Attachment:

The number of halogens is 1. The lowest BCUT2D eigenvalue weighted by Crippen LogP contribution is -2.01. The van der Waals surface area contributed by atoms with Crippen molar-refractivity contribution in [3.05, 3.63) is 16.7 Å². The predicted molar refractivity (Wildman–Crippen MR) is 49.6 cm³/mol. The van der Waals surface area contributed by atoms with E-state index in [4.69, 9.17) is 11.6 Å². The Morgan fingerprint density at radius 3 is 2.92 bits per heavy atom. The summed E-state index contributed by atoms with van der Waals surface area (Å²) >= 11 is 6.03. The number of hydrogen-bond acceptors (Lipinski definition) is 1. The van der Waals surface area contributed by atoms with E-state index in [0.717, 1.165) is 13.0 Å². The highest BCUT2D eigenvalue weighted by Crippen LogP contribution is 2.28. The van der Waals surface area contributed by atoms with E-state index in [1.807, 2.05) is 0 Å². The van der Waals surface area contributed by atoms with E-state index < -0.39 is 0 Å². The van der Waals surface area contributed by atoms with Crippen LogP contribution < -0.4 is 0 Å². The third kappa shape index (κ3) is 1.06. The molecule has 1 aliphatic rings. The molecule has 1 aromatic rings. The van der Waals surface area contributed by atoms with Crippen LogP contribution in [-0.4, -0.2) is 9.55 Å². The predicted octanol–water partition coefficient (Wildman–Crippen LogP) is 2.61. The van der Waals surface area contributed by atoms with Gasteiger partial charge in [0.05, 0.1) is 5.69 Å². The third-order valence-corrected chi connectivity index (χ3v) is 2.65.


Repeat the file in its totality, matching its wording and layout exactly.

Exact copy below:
The number of halogens is 1. The lowest BCUT2D eigenvalue weighted by Crippen LogP contribution is -2.01. The van der Waals surface area contributed by atoms with Crippen molar-refractivity contribution in [3.05, 3.63) is 16.7 Å². The predicted molar refractivity (Wildman–Crippen MR) is 49.6 cm³/mol. The van der Waals surface area contributed by atoms with E-state index in [4.69, 9.17) is 11.6 Å². The Morgan fingerprint density at radius 3 is 2.92 bits per heavy atom. The summed E-state index contributed by atoms with van der Waals surface area (Å²) >= 11 is 6.03. The number of hydrogen-bond acceptors (Lipinski definition) is 1. The van der Waals surface area contributed by atoms with E-state index in [0.717, 1.165) is 13.0 Å². The highest BCUT2D eigenvalue weighted by Crippen LogP contribution is 2.28. The van der Waals surface area contributed by atoms with E-state index in [1.807, 2.05) is 0 Å². The van der Waals surface area contributed by atoms with E-state index < -0.39 is 0 Å². The van der Waals surface area contributed by atoms with Crippen LogP contribution < -0.4 is 0 Å². The third kappa shape index (κ3) is 1.06. The molecule has 1 aliphatic rings. The molecule has 1 aromatic rings. The van der Waals surface area contributed by atoms with Crippen LogP contribution in [-0.4, -0.2) is 9.55 Å². The predicted octanol–water partition coefficient (Wildman–Crippen LogP) is 2.61. The van der Waals surface area contributed by atoms with Gasteiger partial charge in [0.05, 0.1) is 5.69 Å². The third-order valence-corrected chi connectivity index (χ3v) is 2.65.